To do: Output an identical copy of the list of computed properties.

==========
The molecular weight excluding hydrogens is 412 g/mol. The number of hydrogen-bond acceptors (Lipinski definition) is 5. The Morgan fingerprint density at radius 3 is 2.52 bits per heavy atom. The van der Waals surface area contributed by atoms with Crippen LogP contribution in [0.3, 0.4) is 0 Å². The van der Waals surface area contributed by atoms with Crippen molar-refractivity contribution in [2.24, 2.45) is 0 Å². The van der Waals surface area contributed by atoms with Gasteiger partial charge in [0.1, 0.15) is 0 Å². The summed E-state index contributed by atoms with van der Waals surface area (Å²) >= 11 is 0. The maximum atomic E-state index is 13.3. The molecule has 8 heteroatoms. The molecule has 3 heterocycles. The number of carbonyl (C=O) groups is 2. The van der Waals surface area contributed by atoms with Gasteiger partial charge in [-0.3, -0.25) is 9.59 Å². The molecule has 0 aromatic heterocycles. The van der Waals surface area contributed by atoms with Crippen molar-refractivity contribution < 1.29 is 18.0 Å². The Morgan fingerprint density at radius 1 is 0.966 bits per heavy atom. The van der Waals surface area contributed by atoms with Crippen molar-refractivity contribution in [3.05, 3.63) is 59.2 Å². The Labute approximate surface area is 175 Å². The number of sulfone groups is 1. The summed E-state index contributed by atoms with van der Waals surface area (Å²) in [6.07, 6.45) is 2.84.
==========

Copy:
The molecular weight excluding hydrogens is 412 g/mol. The number of hydrogen-bond acceptors (Lipinski definition) is 5. The Morgan fingerprint density at radius 3 is 2.52 bits per heavy atom. The van der Waals surface area contributed by atoms with Crippen LogP contribution in [0.3, 0.4) is 0 Å². The van der Waals surface area contributed by atoms with Crippen molar-refractivity contribution in [2.24, 2.45) is 0 Å². The van der Waals surface area contributed by atoms with Gasteiger partial charge in [0.1, 0.15) is 0 Å². The summed E-state index contributed by atoms with van der Waals surface area (Å²) >= 11 is 0. The maximum atomic E-state index is 13.3. The molecule has 8 heteroatoms. The molecule has 3 heterocycles. The number of carbonyl (C=O) groups is 2. The van der Waals surface area contributed by atoms with Gasteiger partial charge in [-0.3, -0.25) is 9.59 Å². The molecule has 0 aromatic heterocycles. The van der Waals surface area contributed by atoms with Crippen molar-refractivity contribution < 1.29 is 18.0 Å². The Morgan fingerprint density at radius 1 is 0.966 bits per heavy atom. The van der Waals surface area contributed by atoms with Crippen molar-refractivity contribution in [3.05, 3.63) is 59.2 Å². The Labute approximate surface area is 175 Å². The number of sulfone groups is 1. The summed E-state index contributed by atoms with van der Waals surface area (Å²) in [6.07, 6.45) is 2.84.